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Re: Fourth Draft "Unsafe fp optimizations" project description.

In article <> you write:
>However, for `sin' and `cos' this is different; the instructions might
>not be as accurate for all inputs as their library counterparts.

They are as "accurate" - it's just that they have a more limited
argument range.

The built-in x87 instruction just gives up completely when the argument
gets close to some arbitrary limit - with modern x87 implementations
the magic limit is |x| > 2**63. 

>I mention this issue below under "Open issues", because I currently have
>no idea how to deal with this.

Why not just deal with it under "limited argument range".

You actually already have _two_ cases already that are about something
very similar:

>  3. Rearrangements whose effect is a loss of accuracy on a large subset of
>     the inputs and a complete loss on a small subset of the inputs.
>  4. Rearrangements whose effect is a loss of accuracy on half of the inputs
>     and a complete loss on the other half of the inputs.

I personally think (3) and (4) are exactly the same.  I don't agree with
your "large part" vs "half" distinction - there is no such thing as
"half" of the floating point numbers except as a "half of the bit
representations" kind of thing, but that is completely meaningless. 

It's a matter of loss of range, nothing more.  It's not that "half the
numbers randomly lose inputs".  With these kinds of transformations you
usually lose on the order of _one_ bit of the range of the exponent.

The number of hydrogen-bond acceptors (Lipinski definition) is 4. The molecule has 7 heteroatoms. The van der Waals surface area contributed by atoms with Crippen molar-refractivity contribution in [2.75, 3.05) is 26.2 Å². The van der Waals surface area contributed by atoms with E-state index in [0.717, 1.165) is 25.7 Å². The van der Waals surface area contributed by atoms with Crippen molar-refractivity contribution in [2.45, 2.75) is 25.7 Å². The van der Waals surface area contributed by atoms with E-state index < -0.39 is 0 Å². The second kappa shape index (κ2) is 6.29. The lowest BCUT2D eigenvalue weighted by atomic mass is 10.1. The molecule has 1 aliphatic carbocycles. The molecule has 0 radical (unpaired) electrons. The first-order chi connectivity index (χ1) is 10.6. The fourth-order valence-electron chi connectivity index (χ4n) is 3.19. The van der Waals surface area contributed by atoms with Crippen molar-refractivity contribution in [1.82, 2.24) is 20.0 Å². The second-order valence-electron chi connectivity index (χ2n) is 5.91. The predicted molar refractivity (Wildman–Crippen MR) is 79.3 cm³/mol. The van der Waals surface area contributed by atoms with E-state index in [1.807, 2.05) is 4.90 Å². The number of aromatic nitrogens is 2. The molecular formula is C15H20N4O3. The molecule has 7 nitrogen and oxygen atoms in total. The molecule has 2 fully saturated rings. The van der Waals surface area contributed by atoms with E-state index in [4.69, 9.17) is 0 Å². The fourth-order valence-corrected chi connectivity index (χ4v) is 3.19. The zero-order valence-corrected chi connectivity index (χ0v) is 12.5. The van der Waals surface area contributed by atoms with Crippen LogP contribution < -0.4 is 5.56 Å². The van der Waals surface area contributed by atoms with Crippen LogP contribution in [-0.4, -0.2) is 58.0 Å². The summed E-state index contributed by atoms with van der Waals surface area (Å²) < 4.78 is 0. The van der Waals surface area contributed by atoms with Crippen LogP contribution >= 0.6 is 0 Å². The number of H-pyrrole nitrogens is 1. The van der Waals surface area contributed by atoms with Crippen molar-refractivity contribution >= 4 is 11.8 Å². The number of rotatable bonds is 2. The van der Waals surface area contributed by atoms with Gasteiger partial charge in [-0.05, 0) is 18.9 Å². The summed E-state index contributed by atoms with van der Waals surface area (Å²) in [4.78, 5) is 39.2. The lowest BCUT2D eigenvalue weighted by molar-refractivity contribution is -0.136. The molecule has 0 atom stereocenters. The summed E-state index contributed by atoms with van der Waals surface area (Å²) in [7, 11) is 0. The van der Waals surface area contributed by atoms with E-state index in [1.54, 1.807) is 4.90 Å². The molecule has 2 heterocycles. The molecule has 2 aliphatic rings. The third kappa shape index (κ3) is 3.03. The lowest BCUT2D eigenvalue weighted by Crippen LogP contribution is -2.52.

Nothing more, nothing less.  Sure, that's "half the numbers", but let's
face it, it tends to be a rather extreme "half". 

The same is true of the "sin()"/"cos()" optimization.  Admittedly, you
lose a lot more range, in the sense that your maximum exponent goes from
eleven bits to six bits.  But that only happens at the positive range -
you still have 11 bits of exponent for negative exponents, so again you
could call it "half the numbers". 

Note that with sin/cos, you've really lost all accuracy long before you
hit 2**63.  You have basically no bits left in the <1 range, which means
that any value you get out of sin/cos by that time is nothing but white
noise.  So the only problem with the optimization is really that the
failure case is a bit _too_ abrupt (sin(2**64) isn't _really_ very close
to 2**64 ;)

So bundle them all up under the heading

  3. Rearrangements whose effect is a loss of dynamic range in the

and maybe with a few examples to show what the loss is, and what the
range is ("a/b/c -> a/b*c potentially loses one bit of exponent range",
"sin(x) limits the input range to values that have any accuracy left in
the output" etc).


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